Amazing Thailand. Always Amazes You.
That is the official Thailand Tourism Bureau’s tagline. (http://www.tourismthailand.org/campaign/en/)
Dan and I have made fun of it since we got here.
It’s like when your teacher would say that you couldn’t use the word you were defining in your definition, right? Like there wasn’t another adjective we could have used in the second sentence?
Maybe it’s just me.
Regardless, after last weekends trip to Thailand, I am willing to cut them a little slack on the redundancy of the tagline, because AMAZING is the one word I kept using to describe what we saw.
Warning: This is a post filled with some not so beautiful photographs, to highlight an absolutely gorgeous event that we happened upon in Chiang Mai Thailand last weekend. This post showcases some poor, poor picture taking skills. I almost didn’t use any of my pictures, and the rest of them are on facebook if you want to see them in all their glory. A few excuses: First of all, I didn’t bring my big camera (who thought you would need it for a teaching conference?!), which would clearly have been better to be able to adjust ISO and such. I only had my little camera. But, I haven’t really learned how to use my little one because I always use my big one! (lesson learned) Plus, once I realized what was going on, I really was so excited that I was just pushing buttons on the camera and jumping up and down at the idea that I happened to be in Thailand on the night that this lantern festival was happening. I swear I know how to take night photographs. Swear.
Last weekend, few friends/colleagues and I were headed to a teaching workshop in the north of Thailand. We were looking forward to a few things, namely amazing Thai food, cheap messages, cheap beer, and cool weather. We ended up getting all of those things, plus unintentionally being a part of the annual Lantern Festival and the Loi Krathong Festival. I didn’t know anything about it at the time, but this is what I found out about it later.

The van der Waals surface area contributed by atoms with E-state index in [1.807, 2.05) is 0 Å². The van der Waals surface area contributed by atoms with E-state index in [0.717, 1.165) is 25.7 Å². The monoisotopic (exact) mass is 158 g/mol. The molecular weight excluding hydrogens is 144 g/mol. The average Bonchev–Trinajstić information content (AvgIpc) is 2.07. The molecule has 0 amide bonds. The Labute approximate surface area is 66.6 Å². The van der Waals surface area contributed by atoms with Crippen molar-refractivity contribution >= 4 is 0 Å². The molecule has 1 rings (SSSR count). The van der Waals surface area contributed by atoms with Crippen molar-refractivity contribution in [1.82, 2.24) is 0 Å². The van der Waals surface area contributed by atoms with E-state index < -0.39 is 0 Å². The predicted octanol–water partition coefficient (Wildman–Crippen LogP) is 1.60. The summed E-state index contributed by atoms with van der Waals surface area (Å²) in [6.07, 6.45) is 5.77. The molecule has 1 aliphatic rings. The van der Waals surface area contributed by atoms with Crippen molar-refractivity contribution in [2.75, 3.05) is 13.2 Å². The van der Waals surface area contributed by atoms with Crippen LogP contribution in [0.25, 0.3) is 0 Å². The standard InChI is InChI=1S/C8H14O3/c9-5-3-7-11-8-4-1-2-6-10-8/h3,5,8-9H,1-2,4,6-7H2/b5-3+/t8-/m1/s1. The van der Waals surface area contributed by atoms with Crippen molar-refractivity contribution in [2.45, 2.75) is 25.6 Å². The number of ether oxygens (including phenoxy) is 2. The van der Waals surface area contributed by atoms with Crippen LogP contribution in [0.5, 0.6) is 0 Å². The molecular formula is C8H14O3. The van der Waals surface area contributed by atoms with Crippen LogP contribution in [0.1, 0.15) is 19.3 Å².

This old festival held on the full moon night of November is said to be the most charming of all in Thailand. In Chiang Mai, a procession of floats with beautiful maidens sitting on goes through the city to the bank of the Mae Ping River, where hundreds of people assembling to float their banana-leaf containers (krathong) decorated with flowers and candles onto the river to worship the Goddess of Water. Moreover, Lanna-style hot-air lanterns are launched which are believed to help rid the locals of troubles and are also taken to decorate houses and streets.
Sounds pretty cool, right? Well, it looks even cooler. Check out this picture that I did NOT take, but was the closest to what it actually looked like on the streets of Chiang Mai. And still, doesn’t do it justice.
It was beautiful. Amazing, some might say. Everywhere you looked were these lanterns floating, like jellyfish in the sky. It was pretty loud with all of the parades and firecrackers, but when you stopped and looked anywhere in the sky, thousands of floating lanterns were shining against the black sky, and it seemed almost meditative. Really, I can’t explain how many times that night I caught myself just staring at the sky with a huge grin on my face. I don’t know why I liked it so much, but it was a pretty incredible experience.
After I realized what was going on, I wanted to be a part of it! So I ran and got my friends and we bought some lanterns of our own to light and add to the festivities.
Our new Thai friends didn’t want us to burn the city down, so they helped us with the lighting of the lanterns and told us when there was enough hot air in them to let them go. Before you let them go, all the Thai people started telling us, “Wish, wish!” so we did. (And, no, I can’t tell you mine because then it won’t come true, duh.) Our lanterns almost got caught in the masterful asian telephone wires, which I think would have boded poorly for the wish that I had made, but luckily they all made it through and floated up towards the heavens. Amazing.